Feb 09, 2020

Following Causal Chains in Dotty Codebase

Framing the Problem

You can deal with a problem in two ways. First, the intuitive way: go at it and follow your common sense. In process, however, you'll discover recurring patterns. Some sub-problem that pops up constantly or a technique you apply time after time. Hence the second way is to frame the problem. Give the recurring patterns names, describe how they relate to each other. This way, you develop the domain of the problem.

The advantages of having the problem framed are:

  • You pay attention to what's important and filter out everything else. If you are working on intuition, every detail might matter. However if the problem and the solution are described in terms of some domain, all that matters is to see the entities of that domain.
  • You are able to communicate your findings to others. This ability facilitates progress sharing and collaboration.
  • You are able to store your findings for later use. With intuitive approach this is not the case by definition, since you don't have the words to describe what you see. The advantage here is that you're able to free your memory and mental resources and hence scale up the size of the problems you can solve.

The Domain of Debugging

Successful and Failing Cases

One recurring theme when dealing with Dotty issues is that you have a program which makes the compiler exhibit some unwanted behavior. For example, a recent issue #8188:

object Test {
  extension StrDeco on (tree: String) {
    def show(given DummyImplicit): String = ???
    def show(color: Boolean)(given DummyImplicit): String = ???
  }

  val c: Any = "foo".show
}

Produces the following compilation error:

11 |  val c: Any = "foo".show
   |               ^^^^^^^^^^
   |      value show is not a member of String.
   |      An extension method was tried, but could not be fully constructed:
   |
   |          Test.StrDeco.show("foo")

However, tweak it a little bit as follows:

object Test {
  extension StrDeco on (tree: String) {
    def show(given DummyImplicit): String = ???
    def show(color: Boolean)(given DummyImplicit): String = ???
  }

  val c: String = "foo".show  // The type of the variable has changed
}

And it compiles successfully. The existence of the program very close to the original one that doesn't exhibit the undesired behavior is interesting because if the programs are close, the compiler must also do more-or-less the same thing while compiling them.

It makes sense to give these two cases their own names, Successful and Failing respectively, thus defining our domain. There may be multiple of them since different modifications may produce different interesting behavior.

Deltas

An intuitive way to go about establishing the reason why the failing case exhibits the undesired behavior is to see what exactly the compiler did differently than in the successful case. This way of reasoning is especially appealing because one such difference is immediately obvious: the undesired behavior itself, for example a compilation error, and the absence of it in the successful case.

Since these differences are a recurring pattern, we can give them a name – Delta is a good one since it's usually used to indicate difference.

Once you have one such delta found, it usually points to another one: the one that causes it. You can uncover it by asking the question, "why did this difference take place?".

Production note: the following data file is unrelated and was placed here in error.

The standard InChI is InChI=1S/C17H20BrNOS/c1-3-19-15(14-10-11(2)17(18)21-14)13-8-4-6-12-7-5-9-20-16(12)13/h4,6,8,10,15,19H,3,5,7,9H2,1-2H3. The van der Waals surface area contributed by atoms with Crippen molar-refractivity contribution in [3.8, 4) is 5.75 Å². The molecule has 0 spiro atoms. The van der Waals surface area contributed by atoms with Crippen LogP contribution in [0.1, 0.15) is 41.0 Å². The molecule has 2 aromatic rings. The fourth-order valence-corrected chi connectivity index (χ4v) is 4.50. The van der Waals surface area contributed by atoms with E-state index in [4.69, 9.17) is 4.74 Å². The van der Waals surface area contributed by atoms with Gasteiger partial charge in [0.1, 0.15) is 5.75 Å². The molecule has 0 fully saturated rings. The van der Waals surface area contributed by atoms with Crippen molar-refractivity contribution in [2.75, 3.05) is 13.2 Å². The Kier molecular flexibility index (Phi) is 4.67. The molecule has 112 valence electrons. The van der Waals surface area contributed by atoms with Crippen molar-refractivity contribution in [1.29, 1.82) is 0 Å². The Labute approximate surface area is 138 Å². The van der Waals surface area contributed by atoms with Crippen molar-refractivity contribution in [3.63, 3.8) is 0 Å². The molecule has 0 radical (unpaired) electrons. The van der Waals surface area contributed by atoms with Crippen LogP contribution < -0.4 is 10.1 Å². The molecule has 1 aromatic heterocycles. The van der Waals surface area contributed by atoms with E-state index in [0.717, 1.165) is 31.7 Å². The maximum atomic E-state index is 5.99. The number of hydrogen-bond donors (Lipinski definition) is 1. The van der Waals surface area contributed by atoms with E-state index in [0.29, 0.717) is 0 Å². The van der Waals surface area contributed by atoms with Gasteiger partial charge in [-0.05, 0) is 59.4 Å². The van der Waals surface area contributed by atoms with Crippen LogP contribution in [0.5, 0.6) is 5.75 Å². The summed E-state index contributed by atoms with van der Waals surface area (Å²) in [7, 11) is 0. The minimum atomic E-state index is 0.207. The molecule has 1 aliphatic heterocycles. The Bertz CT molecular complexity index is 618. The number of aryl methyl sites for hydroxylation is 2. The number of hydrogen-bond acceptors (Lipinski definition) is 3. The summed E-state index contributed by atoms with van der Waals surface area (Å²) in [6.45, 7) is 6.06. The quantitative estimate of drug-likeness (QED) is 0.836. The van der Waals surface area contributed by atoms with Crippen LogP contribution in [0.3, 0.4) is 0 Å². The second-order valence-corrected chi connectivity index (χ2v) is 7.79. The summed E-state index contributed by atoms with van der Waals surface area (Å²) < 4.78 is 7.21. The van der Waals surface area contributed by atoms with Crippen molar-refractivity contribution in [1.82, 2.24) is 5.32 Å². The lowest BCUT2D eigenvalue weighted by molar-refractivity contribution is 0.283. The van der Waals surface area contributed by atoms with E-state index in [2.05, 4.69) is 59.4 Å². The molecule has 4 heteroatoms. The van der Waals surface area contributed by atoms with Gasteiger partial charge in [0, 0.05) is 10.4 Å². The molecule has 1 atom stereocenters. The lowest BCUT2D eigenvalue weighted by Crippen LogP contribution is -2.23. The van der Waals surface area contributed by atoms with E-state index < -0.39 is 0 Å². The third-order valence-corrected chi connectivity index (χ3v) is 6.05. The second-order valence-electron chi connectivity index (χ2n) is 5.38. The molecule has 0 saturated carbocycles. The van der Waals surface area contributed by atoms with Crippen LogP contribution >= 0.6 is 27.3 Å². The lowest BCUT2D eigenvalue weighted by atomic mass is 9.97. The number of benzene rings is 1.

Then, you rinse and repeat until you arrive to the root cause of the undesired behavior.

You may need to do it dozens of times until you arrive to the root cause. Defining the concept of a delta enables you to record the deltas you've encountered, hence unloading your mind without fear of losing your progress.

Tracers

The tracers are statements that output something to the terminal. They are the primary way to detect the deltas.

Sometimes a single trace is printed more than once. This can happen in case of recursive methods or when a method is called from a loop. It is often the case that the correct and failing programs' traces are exactly the same – up to a certain point.

In the context of having a single tracer being potentially executed many times, the problem arises that it becomes harder to describe deltas. If that's just one tracing line for the successful and failing case, you can just specify that line as your delta. But if that's a hundred lines and the differences don't manifest until a few dozens lines in?

Motivated by the above, each individual tracer output can be labelled by an MD5 hash which is computed from both the string being output as well as all the other strings that were output previously as part of tracing.

This way, one can refer to the desired line of the tracing output by its hash and the delta definition boils down to naming the first hashes that were different for the successful and failing cases.

The Tracking of the Debugging Process

I tried out one way to capture the deltas last week. I have a spreadsheet like this:

The columns are as follows:

  • Where (Above) – the line of code at which a tracer is injected. "Above" means "put the tracer on that line, above anything that was previously on that line".
  • Trace – the string being output by the tracer. If the tracer is more than one command, write down the tracer code at that column, otherwise – just a string being printed.
  • Delta Successful – for the successful case, what is the first trace entry that differs from that of the failing one?
  • Delta Failing – for the failing case, what is the first trace entry that differs from that of the successful one?

Defined that way, the deltas are self-consistent: you can reproduce them on a clean codebase.